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Image_1_Lower Levels of Directed Exploration and Reflective Thinking Are Associated With Greater Anxiety and Depression.TIF (8.78 MB)

Image_1_Lower Levels of Directed Exploration and Reflective Thinking Are Associated With Greater Anxiety and Depression.TIF

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posted on 2022-01-07, 04:29 authored by Ryan Smith, Samuel Taylor, Robert C. Wilson, Anne E. Chuning, Michelle R. Persich, Siyu Wang, William D. S. Killgore

Anxiety and depression are often associated with strong beliefs that entering specific situations will lead to aversive outcomes – even when these situations are objectively safe and avoiding them reduces well-being. A possible mechanism underlying this maladaptive avoidance behavior is a failure to reflect on: (1) appropriate levels of uncertainty about the situation, and (2) how this uncertainty could be reduced by seeking further information (i.e., exploration). To test this hypothesis, we asked a community sample of 416 individuals to complete measures of reflective cognition, exploration, and symptoms of anxiety and depression. Consistent with our hypotheses, we found significant associations between each of these measures in expected directions (i.e., positive relationships between reflective cognition and strategic information-seeking behavior or “directed exploration”, and negative relationships between these measures and anxiety/depression symptoms). Further analyses suggested that the relationship between directed exploration and depression/anxiety was due in part to an ambiguity aversion promoting exploration in conditions where information-seeking was not beneficial (as opposed to only being due to under-exploration when more information would aid future choices). In contrast, reflectiveness was associated with greater exploration in appropriate settings and separately accounted for differences in reaction times, decision noise, and choice accuracy in expected directions. These results shed light on the mechanisms underlying information-seeking behavior and how they may contribute to symptoms of emotional disorders. They also highlight the potential clinical relevance of individual differences in reflectiveness and exploration and should motivate future research on their possible contributions to vulnerability and/or maintenance of affective disorders.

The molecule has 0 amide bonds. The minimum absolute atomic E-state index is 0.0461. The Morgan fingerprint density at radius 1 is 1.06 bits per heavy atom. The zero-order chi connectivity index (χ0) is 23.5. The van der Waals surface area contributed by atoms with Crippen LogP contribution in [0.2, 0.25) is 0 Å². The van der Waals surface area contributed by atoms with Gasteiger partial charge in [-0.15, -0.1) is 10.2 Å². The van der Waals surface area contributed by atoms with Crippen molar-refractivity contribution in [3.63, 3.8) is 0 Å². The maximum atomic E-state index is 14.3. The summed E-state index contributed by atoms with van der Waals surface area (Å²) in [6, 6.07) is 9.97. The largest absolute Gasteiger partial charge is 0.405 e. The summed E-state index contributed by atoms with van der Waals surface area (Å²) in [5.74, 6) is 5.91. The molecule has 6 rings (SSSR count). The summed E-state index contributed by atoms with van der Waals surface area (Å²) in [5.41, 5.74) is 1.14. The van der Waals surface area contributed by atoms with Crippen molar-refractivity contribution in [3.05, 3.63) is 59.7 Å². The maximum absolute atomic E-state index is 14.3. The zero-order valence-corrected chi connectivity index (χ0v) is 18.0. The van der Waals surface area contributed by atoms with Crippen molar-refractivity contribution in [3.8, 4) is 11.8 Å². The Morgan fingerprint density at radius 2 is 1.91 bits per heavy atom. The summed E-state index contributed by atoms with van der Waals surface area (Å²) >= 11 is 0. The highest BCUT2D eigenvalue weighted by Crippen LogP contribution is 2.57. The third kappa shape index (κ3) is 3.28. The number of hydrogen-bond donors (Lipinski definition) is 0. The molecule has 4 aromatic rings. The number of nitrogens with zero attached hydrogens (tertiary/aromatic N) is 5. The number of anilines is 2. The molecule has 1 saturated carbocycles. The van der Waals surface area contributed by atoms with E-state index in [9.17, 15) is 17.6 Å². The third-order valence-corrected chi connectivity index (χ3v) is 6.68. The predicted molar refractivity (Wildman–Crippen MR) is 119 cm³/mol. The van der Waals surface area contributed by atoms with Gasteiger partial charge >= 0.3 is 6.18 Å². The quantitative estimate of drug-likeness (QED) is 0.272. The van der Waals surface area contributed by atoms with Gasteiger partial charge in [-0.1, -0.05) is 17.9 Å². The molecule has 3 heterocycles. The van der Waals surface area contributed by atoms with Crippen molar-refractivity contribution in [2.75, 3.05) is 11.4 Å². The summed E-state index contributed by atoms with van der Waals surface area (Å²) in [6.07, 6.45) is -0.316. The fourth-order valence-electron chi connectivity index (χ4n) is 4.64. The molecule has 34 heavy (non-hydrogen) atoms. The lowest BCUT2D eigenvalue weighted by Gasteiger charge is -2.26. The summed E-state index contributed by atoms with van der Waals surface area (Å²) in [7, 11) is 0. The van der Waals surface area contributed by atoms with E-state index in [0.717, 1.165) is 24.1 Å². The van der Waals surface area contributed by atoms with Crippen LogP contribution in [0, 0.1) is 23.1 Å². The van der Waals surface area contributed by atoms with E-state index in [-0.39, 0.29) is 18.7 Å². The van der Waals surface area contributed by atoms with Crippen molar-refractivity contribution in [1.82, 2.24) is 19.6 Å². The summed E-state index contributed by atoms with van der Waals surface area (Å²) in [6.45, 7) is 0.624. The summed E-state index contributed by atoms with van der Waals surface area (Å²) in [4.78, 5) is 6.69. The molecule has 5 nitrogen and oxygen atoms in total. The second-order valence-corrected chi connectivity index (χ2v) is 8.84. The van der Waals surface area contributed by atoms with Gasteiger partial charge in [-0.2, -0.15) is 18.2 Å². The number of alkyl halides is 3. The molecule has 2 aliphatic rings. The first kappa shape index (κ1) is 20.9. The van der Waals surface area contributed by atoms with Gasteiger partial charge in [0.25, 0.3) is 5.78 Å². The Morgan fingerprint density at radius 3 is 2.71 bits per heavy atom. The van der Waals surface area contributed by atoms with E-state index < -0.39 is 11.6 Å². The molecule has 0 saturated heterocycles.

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    Frontiers in Psychiatry

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